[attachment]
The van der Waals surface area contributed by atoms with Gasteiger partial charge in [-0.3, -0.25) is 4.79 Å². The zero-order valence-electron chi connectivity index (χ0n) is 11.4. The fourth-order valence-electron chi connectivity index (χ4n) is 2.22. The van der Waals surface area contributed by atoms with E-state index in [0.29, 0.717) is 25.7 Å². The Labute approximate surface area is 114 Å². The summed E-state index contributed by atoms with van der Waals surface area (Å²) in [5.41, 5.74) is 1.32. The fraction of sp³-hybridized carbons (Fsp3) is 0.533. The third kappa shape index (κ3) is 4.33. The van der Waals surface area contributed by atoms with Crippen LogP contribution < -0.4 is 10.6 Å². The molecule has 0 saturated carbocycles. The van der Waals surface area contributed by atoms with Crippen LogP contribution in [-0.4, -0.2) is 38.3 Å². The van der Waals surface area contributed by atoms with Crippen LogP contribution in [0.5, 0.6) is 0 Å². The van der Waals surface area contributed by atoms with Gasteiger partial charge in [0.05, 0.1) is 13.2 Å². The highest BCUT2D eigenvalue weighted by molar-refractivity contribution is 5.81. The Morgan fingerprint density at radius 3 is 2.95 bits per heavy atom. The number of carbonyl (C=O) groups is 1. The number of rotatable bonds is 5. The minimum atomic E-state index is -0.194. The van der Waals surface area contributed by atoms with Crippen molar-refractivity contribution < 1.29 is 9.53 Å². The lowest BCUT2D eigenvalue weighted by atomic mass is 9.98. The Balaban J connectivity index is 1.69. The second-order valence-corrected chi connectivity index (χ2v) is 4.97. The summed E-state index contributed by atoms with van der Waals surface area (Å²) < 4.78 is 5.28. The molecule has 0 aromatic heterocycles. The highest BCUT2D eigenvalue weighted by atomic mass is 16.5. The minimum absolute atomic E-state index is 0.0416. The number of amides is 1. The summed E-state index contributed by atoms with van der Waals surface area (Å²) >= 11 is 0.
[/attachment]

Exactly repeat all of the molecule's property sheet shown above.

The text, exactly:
The van der Waals surface area contributed by atoms with Gasteiger partial charge in [-0.3, -0.25) is 4.79 Å². The zero-order valence-electron chi connectivity index (χ0n) is 11.4. The fourth-order valence-electron chi connectivity index (χ4n) is 2.22. The van der Waals surface area contributed by atoms with E-state index in [0.29, 0.717) is 25.7 Å². The Labute approximate surface area is 114 Å². The summed E-state index contributed by atoms with van der Waals surface area (Å²) in [5.41, 5.74) is 1.32. The fraction of sp³-hybridized carbons (Fsp3) is 0.533. The third kappa shape index (κ3) is 4.33. The van der Waals surface area contributed by atoms with Crippen LogP contribution < -0.4 is 10.6 Å². The molecule has 0 saturated carbocycles. The van der Waals surface area contributed by atoms with Crippen LogP contribution in [-0.4, -0.2) is 38.3 Å². The van der Waals surface area contributed by atoms with Crippen LogP contribution in [0.5, 0.6) is 0 Å². The van der Waals surface area contributed by atoms with Gasteiger partial charge in [0.05, 0.1) is 13.2 Å². The highest BCUT2D eigenvalue weighted by molar-refractivity contribution is 5.81. The Morgan fingerprint density at radius 3 is 2.95 bits per heavy atom. The number of carbonyl (C=O) groups is 1. The number of rotatable bonds is 5. The minimum atomic E-state index is -0.194. The van der Waals surface area contributed by atoms with Crippen molar-refractivity contribution < 1.29 is 9.53 Å². The lowest BCUT2D eigenvalue weighted by atomic mass is 9.98. The Balaban J connectivity index is 1.69. The second-order valence-corrected chi connectivity index (χ2v) is 4.97. The summed E-state index contributed by atoms with van der Waals surface area (Å²) < 4.78 is 5.28. The molecule has 0 aromatic heterocycles. The highest BCUT2D eigenvalue weighted by atomic mass is 16.5. The minimum absolute atomic E-state index is 0.0416. The number of amides is 1. The summed E-state index contributed by atoms with van der Waals surface area (Å²) >= 11 is 0.